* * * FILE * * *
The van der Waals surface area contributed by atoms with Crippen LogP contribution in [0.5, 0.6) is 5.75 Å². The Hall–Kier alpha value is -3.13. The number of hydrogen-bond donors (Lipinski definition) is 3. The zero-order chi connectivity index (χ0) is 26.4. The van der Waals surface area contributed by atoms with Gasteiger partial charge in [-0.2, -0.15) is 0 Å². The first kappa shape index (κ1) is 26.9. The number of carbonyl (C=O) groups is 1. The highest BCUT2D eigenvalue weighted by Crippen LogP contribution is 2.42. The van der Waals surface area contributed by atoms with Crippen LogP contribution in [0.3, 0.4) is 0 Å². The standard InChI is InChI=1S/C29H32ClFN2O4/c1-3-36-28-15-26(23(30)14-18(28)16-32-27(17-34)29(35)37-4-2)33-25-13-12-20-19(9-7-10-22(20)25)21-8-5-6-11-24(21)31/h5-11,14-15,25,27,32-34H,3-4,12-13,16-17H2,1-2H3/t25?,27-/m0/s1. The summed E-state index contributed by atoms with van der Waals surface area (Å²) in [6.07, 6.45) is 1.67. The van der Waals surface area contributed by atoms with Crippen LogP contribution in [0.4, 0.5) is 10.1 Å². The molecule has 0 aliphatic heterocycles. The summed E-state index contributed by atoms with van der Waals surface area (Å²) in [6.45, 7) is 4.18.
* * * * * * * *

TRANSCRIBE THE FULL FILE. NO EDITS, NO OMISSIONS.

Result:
The van der Waals surface area contributed by atoms with Crippen LogP contribution in [0.5, 0.6) is 5.75 Å². The Hall–Kier alpha value is -3.13. The number of hydrogen-bond donors (Lipinski definition) is 3. The zero-order chi connectivity index (χ0) is 26.4. The van der Waals surface area contributed by atoms with Gasteiger partial charge in [-0.2, -0.15) is 0 Å². The first kappa shape index (κ1) is 26.9. The number of carbonyl (C=O) groups is 1. The highest BCUT2D eigenvalue weighted by Crippen LogP contribution is 2.42. The van der Waals surface area contributed by atoms with Crippen LogP contribution in [0.3, 0.4) is 0 Å². The standard InChI is InChI=1S/C29H32ClFN2O4/c1-3-36-28-15-26(23(30)14-18(28)16-32-27(17-34)29(35)37-4-2)33-25-13-12-20-19(9-7-10-22(20)25)21-8-5-6-11-24(21)31/h5-11,14-15,25,27,32-34H,3-4,12-13,16-17H2,1-2H3/t25?,27-/m0/s1. The summed E-state index contributed by atoms with van der Waals surface area (Å²) in [6.07, 6.45) is 1.67. The van der Waals surface area contributed by atoms with Crippen LogP contribution in [0.4, 0.5) is 10.1 Å². The molecule has 0 aliphatic heterocycles. The summed E-state index contributed by atoms with van der Waals surface area (Å²) in [6.45, 7) is 4.18.